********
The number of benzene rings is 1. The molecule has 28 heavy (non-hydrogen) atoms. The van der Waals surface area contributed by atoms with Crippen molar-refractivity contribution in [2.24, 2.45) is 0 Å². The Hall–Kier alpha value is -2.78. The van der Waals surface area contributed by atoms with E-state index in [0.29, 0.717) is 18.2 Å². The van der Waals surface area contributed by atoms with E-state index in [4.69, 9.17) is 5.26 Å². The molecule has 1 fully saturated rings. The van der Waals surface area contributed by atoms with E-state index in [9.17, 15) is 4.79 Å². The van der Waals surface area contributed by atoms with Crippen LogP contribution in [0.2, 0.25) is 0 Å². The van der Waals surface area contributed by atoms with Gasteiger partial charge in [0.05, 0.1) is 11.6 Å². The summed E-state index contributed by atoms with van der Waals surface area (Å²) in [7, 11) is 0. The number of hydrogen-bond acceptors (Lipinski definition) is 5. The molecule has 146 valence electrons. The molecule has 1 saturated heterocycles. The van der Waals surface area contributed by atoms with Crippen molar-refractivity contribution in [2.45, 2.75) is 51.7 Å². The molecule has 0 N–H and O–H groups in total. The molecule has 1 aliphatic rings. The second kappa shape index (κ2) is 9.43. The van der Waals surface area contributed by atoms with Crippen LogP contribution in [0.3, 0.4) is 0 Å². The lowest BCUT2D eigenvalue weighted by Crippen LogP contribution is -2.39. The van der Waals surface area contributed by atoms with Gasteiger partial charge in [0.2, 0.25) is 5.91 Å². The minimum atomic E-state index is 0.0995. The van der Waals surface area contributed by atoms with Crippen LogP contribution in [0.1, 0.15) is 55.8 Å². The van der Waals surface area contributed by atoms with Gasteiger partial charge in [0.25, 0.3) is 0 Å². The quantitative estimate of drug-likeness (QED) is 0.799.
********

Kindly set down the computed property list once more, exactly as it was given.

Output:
The number of benzene rings is 1. The molecule has 28 heavy (non-hydrogen) atoms. The van der Waals surface area contributed by atoms with Crippen molar-refractivity contribution in [2.24, 2.45) is 0 Å². The Hall–Kier alpha value is -2.78. The van der Waals surface area contributed by atoms with E-state index in [0.29, 0.717) is 18.2 Å². The van der Waals surface area contributed by atoms with E-state index in [4.69, 9.17) is 5.26 Å². The molecule has 1 fully saturated rings. The van der Waals surface area contributed by atoms with E-state index in [9.17, 15) is 4.79 Å². The van der Waals surface area contributed by atoms with Crippen LogP contribution in [0.2, 0.25) is 0 Å². The van der Waals surface area contributed by atoms with Gasteiger partial charge in [0.05, 0.1) is 11.6 Å². The summed E-state index contributed by atoms with van der Waals surface area (Å²) in [7, 11) is 0. The number of hydrogen-bond acceptors (Lipinski definition) is 5. The molecule has 146 valence electrons. The molecule has 1 saturated heterocycles. The van der Waals surface area contributed by atoms with Crippen molar-refractivity contribution in [2.45, 2.75) is 51.7 Å². The molecule has 0 N–H and O–H groups in total. The molecule has 1 aliphatic rings. The second kappa shape index (κ2) is 9.43. The van der Waals surface area contributed by atoms with Crippen LogP contribution in [0.3, 0.4) is 0 Å². The lowest BCUT2D eigenvalue weighted by Crippen LogP contribution is -2.39. The van der Waals surface area contributed by atoms with Gasteiger partial charge in [0.2, 0.25) is 5.91 Å². The minimum atomic E-state index is 0.0995. The van der Waals surface area contributed by atoms with Crippen LogP contribution in [0.1, 0.15) is 55.8 Å². The van der Waals surface area contributed by atoms with Gasteiger partial charge in [0.25, 0.3) is 0 Å². The quantitative estimate of drug-likeness (QED) is 0.799.